At the Border, 1979
This poem presents two very different types of relationships: the relationship between a parent and child, and the relationship between an individual and the land.
The poem does not use a lot of 'poetic' language but much of the language has many connotations. For example, the word "border" could be a border between life and death, youth and age, innocence and experience. The date of the title fixes this poem in a particular time and place.
There are very few adjectives and these are mostly unexciting: "last" and "different". The more colourful adjectives:"clean", "beautiful" and "kind" come from the child's mother. However, the contrast with the boring wait at the check-point and the child's lack of excitement makes it seem like the mother's promises are not real. This sense is confirmed by the following line: "Dozens of families waited in the rain". This is an example of a bathos.
The poem follows no set poetic form. The length of the lines and stanza varies. There is a sense that where the lines break is arbitrary This reflects the main theme of the poem – national borders are arbitrary, they do not mark out divisions that are in any other way 'real'. They are wherever a person or government has decided to put them.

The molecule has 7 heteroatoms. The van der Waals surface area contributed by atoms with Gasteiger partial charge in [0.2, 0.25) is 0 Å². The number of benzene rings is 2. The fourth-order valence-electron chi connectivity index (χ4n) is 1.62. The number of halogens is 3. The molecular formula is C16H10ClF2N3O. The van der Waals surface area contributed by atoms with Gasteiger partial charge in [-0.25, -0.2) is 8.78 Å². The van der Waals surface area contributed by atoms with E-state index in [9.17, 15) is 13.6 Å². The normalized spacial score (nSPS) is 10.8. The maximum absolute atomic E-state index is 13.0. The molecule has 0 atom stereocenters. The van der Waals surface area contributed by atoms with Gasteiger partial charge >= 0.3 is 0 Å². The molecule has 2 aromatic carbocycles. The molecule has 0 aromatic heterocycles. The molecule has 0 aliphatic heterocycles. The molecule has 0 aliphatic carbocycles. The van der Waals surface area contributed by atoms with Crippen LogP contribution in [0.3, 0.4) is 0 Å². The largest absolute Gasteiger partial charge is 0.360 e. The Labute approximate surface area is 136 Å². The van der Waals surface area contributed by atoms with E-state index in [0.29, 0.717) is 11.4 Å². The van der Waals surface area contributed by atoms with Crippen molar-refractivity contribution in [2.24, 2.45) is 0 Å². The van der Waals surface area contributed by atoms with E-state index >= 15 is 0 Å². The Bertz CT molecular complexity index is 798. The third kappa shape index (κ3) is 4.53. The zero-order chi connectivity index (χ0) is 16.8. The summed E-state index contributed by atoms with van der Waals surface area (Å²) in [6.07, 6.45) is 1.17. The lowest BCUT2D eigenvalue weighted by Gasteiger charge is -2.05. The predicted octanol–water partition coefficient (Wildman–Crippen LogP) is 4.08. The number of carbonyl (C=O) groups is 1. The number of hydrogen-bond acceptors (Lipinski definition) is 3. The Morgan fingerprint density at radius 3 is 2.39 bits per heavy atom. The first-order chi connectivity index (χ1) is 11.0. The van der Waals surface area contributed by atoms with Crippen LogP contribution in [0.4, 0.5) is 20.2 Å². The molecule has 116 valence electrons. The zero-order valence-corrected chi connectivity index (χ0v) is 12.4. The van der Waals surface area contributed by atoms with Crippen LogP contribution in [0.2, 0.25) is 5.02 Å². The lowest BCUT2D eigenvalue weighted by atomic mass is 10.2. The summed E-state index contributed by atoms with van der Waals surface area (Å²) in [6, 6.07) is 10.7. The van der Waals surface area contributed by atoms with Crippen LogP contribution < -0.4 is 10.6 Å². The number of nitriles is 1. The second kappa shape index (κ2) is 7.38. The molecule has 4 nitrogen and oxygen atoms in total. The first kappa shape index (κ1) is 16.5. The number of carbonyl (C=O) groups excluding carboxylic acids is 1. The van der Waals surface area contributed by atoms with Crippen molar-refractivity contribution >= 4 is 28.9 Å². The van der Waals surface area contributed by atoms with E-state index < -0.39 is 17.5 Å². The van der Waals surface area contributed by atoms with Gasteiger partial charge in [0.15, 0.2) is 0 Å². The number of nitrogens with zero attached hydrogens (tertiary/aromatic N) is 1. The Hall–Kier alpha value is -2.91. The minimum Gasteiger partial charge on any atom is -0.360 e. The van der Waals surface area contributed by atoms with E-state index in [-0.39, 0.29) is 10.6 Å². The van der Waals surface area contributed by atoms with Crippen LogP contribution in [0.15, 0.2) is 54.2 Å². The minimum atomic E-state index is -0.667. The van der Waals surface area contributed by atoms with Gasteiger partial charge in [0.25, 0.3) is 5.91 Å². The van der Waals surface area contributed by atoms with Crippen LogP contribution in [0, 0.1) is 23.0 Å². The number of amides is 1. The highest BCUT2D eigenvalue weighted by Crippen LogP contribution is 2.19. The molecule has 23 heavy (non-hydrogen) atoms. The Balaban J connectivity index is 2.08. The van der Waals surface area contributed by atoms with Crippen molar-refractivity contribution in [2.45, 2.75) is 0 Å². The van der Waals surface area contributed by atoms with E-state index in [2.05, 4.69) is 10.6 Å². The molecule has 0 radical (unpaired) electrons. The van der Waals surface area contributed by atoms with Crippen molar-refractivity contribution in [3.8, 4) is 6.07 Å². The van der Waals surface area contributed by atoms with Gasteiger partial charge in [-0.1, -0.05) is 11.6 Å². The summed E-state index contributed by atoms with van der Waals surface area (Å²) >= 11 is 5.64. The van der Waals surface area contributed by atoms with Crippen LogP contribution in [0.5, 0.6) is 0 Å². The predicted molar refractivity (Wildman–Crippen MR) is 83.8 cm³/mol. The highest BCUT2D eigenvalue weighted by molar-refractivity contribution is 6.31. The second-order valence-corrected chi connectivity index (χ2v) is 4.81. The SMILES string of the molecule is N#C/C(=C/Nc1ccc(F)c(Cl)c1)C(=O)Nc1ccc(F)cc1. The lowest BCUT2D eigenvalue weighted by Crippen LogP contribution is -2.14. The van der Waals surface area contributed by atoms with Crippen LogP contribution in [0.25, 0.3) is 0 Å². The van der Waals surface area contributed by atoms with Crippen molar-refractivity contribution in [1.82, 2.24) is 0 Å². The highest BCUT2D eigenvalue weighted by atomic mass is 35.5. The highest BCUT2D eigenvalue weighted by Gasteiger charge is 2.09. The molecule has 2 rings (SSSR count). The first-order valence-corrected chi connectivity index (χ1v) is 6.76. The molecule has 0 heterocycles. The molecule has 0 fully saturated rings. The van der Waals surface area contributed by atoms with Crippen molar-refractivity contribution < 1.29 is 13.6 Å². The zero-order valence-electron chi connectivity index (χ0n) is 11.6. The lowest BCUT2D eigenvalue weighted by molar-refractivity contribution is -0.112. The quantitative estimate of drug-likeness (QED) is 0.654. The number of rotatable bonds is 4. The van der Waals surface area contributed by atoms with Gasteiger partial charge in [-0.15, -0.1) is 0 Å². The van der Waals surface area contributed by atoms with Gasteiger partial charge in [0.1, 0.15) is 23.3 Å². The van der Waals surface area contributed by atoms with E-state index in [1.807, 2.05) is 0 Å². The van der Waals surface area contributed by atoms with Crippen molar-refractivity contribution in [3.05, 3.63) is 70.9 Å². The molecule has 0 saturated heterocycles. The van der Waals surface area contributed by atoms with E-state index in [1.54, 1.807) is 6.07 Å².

First of all, there is the relationship between an individual and the country they call 'home'. The mother's line: "we are going home" is presented in italics. Therefore, we can deduce that the idea of home, and the fact that they are returning to the mother's home, is of utmost importance to the parent.
Hardi then goes on to point out how trivial and arbitrary borders are. First of all, there is the image of the sister with her legs on either side of the chain. The childlike excitement: "Look over here" conveyed through the speech is indicative of how simplistically we can view national borders, once we remove the excess emotions and politics that surround them. The child speaker then points out this simplistic way...